Rise of the Mini-split - Page 2

Why is ductless HVAC so popular—and how does it fit into today's Eichler way of living?
A black Mitsubishi unit against dark mahogany paneling.

Big plus: energy efficiency

Certainly, the energy efficiency of mini-split systems, which operate on 100 percent electricity, is a major reason for their U.S. popularity in recent years.

"With global warming, cities are now shying away from gas completely," says Sainz. "Electric is more effective, consumes less energy, and is much better for the environment."

Rebholtz adds that "a conventional system can almost cause a brownout [partial outage] in your home. But with a mini-split system, when it calls for heating or air conditioning, the outdoor condenser comes on gradually and doesn't cause brownouts."

That said, it is worth noting that a whole-house mini-split installation requires substantial electrical requirements, such as a dedicated breaker, which should be considered prior to installation.

Besides the mini-split's energy efficiency, two other factors that account for its popularity are its ductless features and, according to Rebholtz, how it "enables us to zone the whole home—living room, kitchen, office, and three bedrooms"—treating each room as a separate entity. "It's easy to do five zones in an Eichler."

Mini-splits are comprised of two main components: an external (outdoor) compressor/condenser, and an internal (indoor) air-handler unit.

A conduit—housing the power cable, refrigerant tubing, suction tubing, and a condensate drain—links the indoor and outdoor components. Copper tubing and electrical wires connect the units through a single opening in the wall that, according to our experts, is as small as three inches in diameter.

The mini-split's smart, state-of-the-art technology provides specialized interfaces, with sensors that offer thermal profiles, and heat signatures that can even detect the number of occupants in a room. User-friendly wireless controllers also allow the user to adjust personal comfort levels and monitor energy consumption.

With aesthetics in mind, some mini-split installers seek out hallways, corners of rooms, and other inconspicuous places to make interior air-handlers less noticeable. Above, three different installations show creative installs at work: Alternative HVAC with Mitsubishi (far left and far right), Ventwerx HVAC with Fujitsu (center).

Radiant heat supplement

A key question lingers: does it make sense to introduce mini-splits into a home that has functioning in-floor radiant heat in place?

If a homeowner's needs include cooling, targeting individual rooms for added heating comfort, and/or reducing the energy usage and expense of operating a whole-house system (such as in-slab radiant), the advantages of mini-splits certainly come into play. For many Eichler owners, the two systems can work together complementing each other.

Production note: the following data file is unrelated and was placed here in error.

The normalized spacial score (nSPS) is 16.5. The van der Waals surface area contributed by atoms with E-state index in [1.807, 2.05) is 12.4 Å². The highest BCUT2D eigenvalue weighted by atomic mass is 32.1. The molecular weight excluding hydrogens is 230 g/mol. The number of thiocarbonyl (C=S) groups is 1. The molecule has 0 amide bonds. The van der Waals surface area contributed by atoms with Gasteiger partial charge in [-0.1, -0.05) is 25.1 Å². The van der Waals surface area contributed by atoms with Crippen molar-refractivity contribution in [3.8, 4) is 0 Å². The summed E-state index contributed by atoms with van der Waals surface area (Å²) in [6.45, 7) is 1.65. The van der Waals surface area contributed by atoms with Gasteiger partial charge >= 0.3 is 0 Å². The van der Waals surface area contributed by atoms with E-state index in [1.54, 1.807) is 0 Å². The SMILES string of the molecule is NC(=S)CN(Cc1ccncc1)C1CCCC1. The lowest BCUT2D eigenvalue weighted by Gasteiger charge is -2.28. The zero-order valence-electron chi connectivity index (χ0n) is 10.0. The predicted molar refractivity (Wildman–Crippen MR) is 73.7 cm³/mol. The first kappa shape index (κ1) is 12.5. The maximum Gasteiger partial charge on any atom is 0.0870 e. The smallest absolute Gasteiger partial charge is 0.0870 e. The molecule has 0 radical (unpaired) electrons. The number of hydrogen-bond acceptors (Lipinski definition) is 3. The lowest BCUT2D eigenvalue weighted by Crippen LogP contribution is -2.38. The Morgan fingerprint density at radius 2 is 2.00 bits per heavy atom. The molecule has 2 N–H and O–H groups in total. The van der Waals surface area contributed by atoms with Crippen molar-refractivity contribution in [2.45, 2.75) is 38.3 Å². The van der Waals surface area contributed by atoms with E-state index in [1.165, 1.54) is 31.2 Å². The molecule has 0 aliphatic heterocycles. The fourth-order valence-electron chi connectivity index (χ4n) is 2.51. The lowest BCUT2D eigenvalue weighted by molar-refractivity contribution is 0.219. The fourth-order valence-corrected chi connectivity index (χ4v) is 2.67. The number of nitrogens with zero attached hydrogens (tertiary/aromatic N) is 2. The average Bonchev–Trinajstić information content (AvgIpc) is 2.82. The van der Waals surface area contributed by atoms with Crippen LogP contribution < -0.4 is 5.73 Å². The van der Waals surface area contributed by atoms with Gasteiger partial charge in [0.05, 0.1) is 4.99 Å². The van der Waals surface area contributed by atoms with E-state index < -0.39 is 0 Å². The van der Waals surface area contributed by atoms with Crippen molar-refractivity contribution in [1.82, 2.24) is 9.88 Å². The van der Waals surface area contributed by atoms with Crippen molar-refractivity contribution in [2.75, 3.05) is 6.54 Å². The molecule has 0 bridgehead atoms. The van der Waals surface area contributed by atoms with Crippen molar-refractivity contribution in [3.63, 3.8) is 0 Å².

"We have installed mini-splits in Eichler homes where the homeowners also kept their working radiant heat system," says Sainz. "Radiant feels great, but we also love the way the mini-split cools and heats, and is so reliable. Technology has advanced, and mini-splits are just more effective and efficient, and they cool and heat at a fraction of the cost."

What's more, "there are rebates and incentives [for system purchases] for up to $2,500, and people are reducing their carbon footprint if they get off the gas boiler and move to electric," adds Rebholtz, who has spoken on numerous occasions on the subject at town halls on the Peninsula. "You can keep the boiler as backup heat, and still get the incentive."

Two different outdoor mini-split condensers installed on Eichlers. At left, a Fujitsu, from Ventwerx HVAC, feeds a number of interior rooms with extensive tubing. At right, this installation is a simpler arrangement, with a Mitsubishi system from Alternative HVAC.

Choosing a system

A critically important factor in choosing a mini-split system is taking into account in advance the number and total size of the rooms you will need to cool and/or heat since mini-split systems are configured with varying heating and cooling capabilities.

There are numerous quality mini-split brands on today's market. They include Mitsubishi, Fujitsu, Samsung, Daikin, LG, Pioneer, Cooper and Hunter, Trane, and Senville.

"Fujitsu and Mitsubishi are the top two brands in the mini-split world," says Sainz, who prefers Fujitsu for his installs. "Mitsubishi has more options but has also gotten more expensive.

"Fujitsu's warranties are excellent for me as a dealer, and in the 15 years I've been dealing with them, I've never had any problems."

Fujitsu reports providing extended warranties up to 12 years on systems installed by their 'Elite' Fujitsu contractors.

Rebholtz's company works exclusively with Mitsubishi, which offers a 12-year parts and compressor warranty.

Typically today's systems are controlled by way of programmable remote controls. Some brands offer apps that enable users to operate systems from anywhere using their personal mobile devices.

For optimum results, the Eichler Network HVAC service team recommends exploring products by manufacturers that are well known, avoiding online purchases, and researching reviews, warranties, and Energy Star certifications.

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